I hope you enjoyed my tutorial, and that it inspires you to try gelatin plate printing yourself. I suggest printing on small pieces of fabric or paper to get the hang of it. Maneuvering large pieces of fabric can be tricky.

Please check out the rest of the blog hop!

Here’s the whole list:

Art Sparks May Tutorial Blog Hop

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11 Comments

  1. Your tutorial is so clear and enjoyable. This will definitely be one of my summer projects. Many days it is too hot to go outside during the summer and I look for projects like this. How long will the gelatin plate last?

  2. Hi Tracy,
    Just want to say hi. I just started following your blog…your Art Journal book is enroute to me from Amazon as we speak. Looking forward to playing along with everything.
    I’ve done gelatin printing on fabric, now will try again on paper.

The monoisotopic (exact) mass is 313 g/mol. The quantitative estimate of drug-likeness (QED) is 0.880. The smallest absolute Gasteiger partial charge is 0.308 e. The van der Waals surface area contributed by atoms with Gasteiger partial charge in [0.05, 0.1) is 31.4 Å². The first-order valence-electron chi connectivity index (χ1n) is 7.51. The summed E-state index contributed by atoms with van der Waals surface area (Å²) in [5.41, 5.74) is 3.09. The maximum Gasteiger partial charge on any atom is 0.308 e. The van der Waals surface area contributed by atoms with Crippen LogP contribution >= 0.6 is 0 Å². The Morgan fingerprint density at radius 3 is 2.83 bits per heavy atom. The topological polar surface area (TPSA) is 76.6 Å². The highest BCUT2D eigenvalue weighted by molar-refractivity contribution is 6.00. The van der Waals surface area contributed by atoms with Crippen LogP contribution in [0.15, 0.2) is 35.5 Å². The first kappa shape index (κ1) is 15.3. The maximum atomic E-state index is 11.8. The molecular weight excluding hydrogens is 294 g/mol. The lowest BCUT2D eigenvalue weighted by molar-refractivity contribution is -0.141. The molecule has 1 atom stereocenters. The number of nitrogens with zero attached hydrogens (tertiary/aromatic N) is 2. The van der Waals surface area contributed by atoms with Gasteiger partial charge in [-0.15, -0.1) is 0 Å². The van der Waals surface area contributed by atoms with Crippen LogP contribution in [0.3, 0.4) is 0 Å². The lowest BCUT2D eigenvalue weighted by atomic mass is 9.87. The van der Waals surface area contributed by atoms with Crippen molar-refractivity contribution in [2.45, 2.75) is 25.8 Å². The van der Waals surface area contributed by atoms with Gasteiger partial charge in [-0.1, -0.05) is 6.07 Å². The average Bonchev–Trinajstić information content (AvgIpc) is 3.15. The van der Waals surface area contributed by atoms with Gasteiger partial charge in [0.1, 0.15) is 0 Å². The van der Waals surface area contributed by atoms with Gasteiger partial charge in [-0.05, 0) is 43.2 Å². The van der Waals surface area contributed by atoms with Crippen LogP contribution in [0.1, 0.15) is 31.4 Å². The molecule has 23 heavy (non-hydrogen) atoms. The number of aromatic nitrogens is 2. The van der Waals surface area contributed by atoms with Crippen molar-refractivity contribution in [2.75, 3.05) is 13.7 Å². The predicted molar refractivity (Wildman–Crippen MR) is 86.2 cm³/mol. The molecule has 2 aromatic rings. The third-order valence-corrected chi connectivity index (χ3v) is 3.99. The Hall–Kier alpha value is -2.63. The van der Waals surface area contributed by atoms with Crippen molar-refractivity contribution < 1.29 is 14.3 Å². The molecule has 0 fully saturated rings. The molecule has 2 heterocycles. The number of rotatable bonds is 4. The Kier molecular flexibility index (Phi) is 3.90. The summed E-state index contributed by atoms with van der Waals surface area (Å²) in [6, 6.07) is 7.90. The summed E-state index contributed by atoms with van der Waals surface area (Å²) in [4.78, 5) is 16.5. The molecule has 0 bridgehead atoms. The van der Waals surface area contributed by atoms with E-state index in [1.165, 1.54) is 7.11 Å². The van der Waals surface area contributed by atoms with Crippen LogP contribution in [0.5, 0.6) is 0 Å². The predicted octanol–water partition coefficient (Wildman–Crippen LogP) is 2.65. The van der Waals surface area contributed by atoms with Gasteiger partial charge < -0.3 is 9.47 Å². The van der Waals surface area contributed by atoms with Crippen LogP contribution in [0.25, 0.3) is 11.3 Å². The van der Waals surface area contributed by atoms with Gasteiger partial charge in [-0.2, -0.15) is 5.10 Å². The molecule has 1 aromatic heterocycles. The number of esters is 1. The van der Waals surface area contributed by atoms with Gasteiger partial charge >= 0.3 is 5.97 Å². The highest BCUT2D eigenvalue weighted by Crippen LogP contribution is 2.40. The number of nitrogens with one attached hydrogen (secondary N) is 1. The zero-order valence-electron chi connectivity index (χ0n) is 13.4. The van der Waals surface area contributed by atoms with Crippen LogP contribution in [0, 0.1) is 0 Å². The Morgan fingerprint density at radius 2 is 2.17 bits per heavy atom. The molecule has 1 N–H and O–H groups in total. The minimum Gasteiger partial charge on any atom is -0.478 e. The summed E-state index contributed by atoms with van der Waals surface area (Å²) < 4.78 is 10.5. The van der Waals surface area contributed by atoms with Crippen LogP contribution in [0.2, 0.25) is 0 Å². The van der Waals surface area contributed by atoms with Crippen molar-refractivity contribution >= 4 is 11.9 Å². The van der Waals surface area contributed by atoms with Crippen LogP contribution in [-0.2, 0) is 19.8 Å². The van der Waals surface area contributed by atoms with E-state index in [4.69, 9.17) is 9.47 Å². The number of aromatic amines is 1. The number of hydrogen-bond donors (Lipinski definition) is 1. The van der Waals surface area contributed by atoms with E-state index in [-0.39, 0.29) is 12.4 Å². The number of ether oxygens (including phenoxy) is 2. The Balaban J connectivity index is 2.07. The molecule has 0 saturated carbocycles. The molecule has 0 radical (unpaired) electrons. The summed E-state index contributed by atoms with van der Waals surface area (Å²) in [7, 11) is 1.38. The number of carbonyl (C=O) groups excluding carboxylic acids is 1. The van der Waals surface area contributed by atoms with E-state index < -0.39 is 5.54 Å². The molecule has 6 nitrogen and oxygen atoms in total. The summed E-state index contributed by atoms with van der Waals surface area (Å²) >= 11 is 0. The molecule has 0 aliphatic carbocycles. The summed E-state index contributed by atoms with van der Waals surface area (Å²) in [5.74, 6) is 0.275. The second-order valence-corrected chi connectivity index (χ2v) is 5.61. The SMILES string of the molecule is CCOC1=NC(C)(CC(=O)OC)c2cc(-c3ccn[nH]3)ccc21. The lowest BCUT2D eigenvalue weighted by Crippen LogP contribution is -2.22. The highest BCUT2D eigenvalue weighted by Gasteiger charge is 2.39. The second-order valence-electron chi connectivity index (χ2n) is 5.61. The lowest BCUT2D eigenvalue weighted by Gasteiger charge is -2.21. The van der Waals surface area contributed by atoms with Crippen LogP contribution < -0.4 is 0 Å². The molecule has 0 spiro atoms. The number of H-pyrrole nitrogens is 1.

Happy Day,
    Connie

  3. Thank you for sharing this great tutorial…very inspiring and fun.

    I treated myself to a Gelli ready to go block before Christmas … you really make me wonder what I’m waiting for to give it a whirl 🙂

    oxo

  4. Very descriptive– thanks so much! I tried using thickened proceon dyes. Then after the plate was past its prime, I remelted it in the warming oven & put it back in the fridge overnight. Looks okay to use again today. By the way, I already had an acrylic Gelli plate on which I used Permaset Aqua fabric screening inks with great success. But the thickened dyes seemed much harder to work with. Will try Permaset the next time.